Self-Regulation Treatment Strategies: The Weighted Blanket
By: Jeffery L Cohn, OTR/L
Sensory issues plague children with an Autism diagnosis, as well as children with related disorders. These issues are typically one of the many lifelong struggles that parents of children with autism, and the children themselves, must learn to manage throughout the developmental life of each child.
Occupational Therapists are often involved with children with an autism diagnosis from early childhood, beginning at ages 3 to 6, where the OT’s top concern is the integration of sensory systems, also known as sensory integration. Once a child reaches the age of 7 years, the area of focus becomes sensory modulation. Broadly speaking, the goal of sensory modulation is to help the child, and those working with the child, to understand what type of sensory stimulation is required to stay on task and focus on daily routine.
Sensory modulation helps the child understand and recognize the types of sensory inputs that are over-stimulating, which helps children with autism avoid meltdowns and disengagement in their daily routines. The goal is that, as they grow older, they will be able to recognize what they need and have items ready and available for self-regulation.
A sensory modulation treatment that I often recommend to parents is the weighted blanket. Like all treatment methods, the weighted blanket is not a cure-all and should be introduced into your child’s repertoire slowly, with caution, and as part of a broader behavioral treatment plan. However, used correctly, a weighted blanket can help your child self-regulate to avoid anxiety, meltdowns, and other maladaptive responses.
Introducing the Weighted Blanket
Weighted blankets are used for therapeutic purposes, such as promoting more restful sleep, decreasing anxiety, and creating feelings of calm and security. Use of a weighted blanket is usually recommended by the child’s Occupational Therapist, especially for children who struggle with anxiety, meltdowns, and obsessive behaviors.
How Weighted Blankets Work
The idea of using weighted blankets comes from a study that focused on the effects of deep pressure touch stimulation on children with sensory integration disorders, which are common in children with autism.The deep pressure from the weighted blanket causes the body to produce serotonin and endorphins, which are chemicals our bodies use to feel relaxed, and which are often under-produced by children with autism and related disorders.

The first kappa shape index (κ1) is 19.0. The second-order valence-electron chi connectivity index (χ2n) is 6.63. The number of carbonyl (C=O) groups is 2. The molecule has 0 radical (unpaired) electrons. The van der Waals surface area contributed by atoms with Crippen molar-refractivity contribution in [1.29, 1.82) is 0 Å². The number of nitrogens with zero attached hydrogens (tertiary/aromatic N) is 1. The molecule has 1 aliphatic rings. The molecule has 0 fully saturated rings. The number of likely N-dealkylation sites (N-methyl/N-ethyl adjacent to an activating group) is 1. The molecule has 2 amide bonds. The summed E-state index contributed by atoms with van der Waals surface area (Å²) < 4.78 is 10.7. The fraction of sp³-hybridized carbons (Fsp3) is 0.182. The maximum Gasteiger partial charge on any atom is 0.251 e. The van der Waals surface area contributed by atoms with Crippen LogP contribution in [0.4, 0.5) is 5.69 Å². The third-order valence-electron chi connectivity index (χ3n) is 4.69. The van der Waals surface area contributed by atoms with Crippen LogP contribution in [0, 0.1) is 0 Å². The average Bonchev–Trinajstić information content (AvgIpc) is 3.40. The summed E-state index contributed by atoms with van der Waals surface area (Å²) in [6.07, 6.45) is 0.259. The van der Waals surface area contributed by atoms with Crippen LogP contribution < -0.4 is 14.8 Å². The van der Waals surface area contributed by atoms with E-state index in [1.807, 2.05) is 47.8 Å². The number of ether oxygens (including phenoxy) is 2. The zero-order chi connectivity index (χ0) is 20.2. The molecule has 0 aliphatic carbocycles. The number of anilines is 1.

In addition, the combination of darkness plus weight triggers the pineal gland to convert serotonin into melatonin, our natural sleep-inducing hormone. This is particularly helpful for children with autism, since they tend to sleep less than other children and are often very restless in their sleep. Overall, the effect of using a weighted blanket is similar to the effect of swaddling a baby or small child: it calms and reassures your child.
How to Choose a Weighted Blanket
When choosing a weighted blanket, keep the following in mind:
It is extremely important to choose the correct weight for your child in order for the weighted blanket to be both safe and effective. The weight of the blanket should be 1/10th the child’s weight plus one additional pound.
Blankets are often weighted with fillers such as river stone, rice, sand, or plastic pellets. It is better to stick to a blanket weighted solely with non-toxic plastic pellets. Even though blankets weighted with rice or stone may be cheaper upfront, they do not wash as well and may cause a health hazards if they begin to mold from washing.
There are hundreds of different styles of weighted blankets sold in occupational therapy supply stores as well as online. When introducing the idea of a weighted blanket, remember that your child may welcome the blanket and be more comfortable if their blanket is a print of a familiar character or a theme your child likes.
Many children with autism find success using weighted lap pads or vests along with weighted blankets.These weighted lap pads and vests employ the same concept as the weighted blankets, applying stimulating pressure that provides comfort and relaxation. Many children take the weighted lap pads to school as they are effective in decreasing the child’s need to constantly move around.
Precautions to Take With Weighted Blankets
As with any therapy device, you should be careful with weighted blankets and work gradually toward integrating them into your child’s routine. Here are a few precautions to take to make sure that your child remains safe—and gets the most out of your investment.
Pretest the Blanket During the Day
Always make sure you are using the right amount of weight for your child and make sure you test the blanket on your child during the daytime to see the reaction. Some children are more sensitive than others, and you know your child best. Therefore, you will want to monitor your child to make sure they are using the blanket correctly and that they can handle the weight.
Monitor Your Child’s Reaction Over Time
When possible, try to keep track of how your child is responding to the blanket to see if it’s working. Are you noticing better quality sleep? Less anxiety and fewer meltdowns during the day? Weighted blankets may not work for every child but most see some improvement in the area of sleep and decrease of anxiety throughout the day with the use of these blankets and lap pads.
Teach Your Child to Care for the Blanket
The blankets can be expensive depending on the size and weight requirements for your child’s needs. Teach your child to be gentle with the blanket and not to chew on the blanket or pull any loose strings that can cause the blanket to come apart.
Have additional questions about the use of weighted blankets or other treatment methods? The dedicated team at Springbrook is here to help you. Call us at 864.834.8013 for 24/7 confidential help and referrals.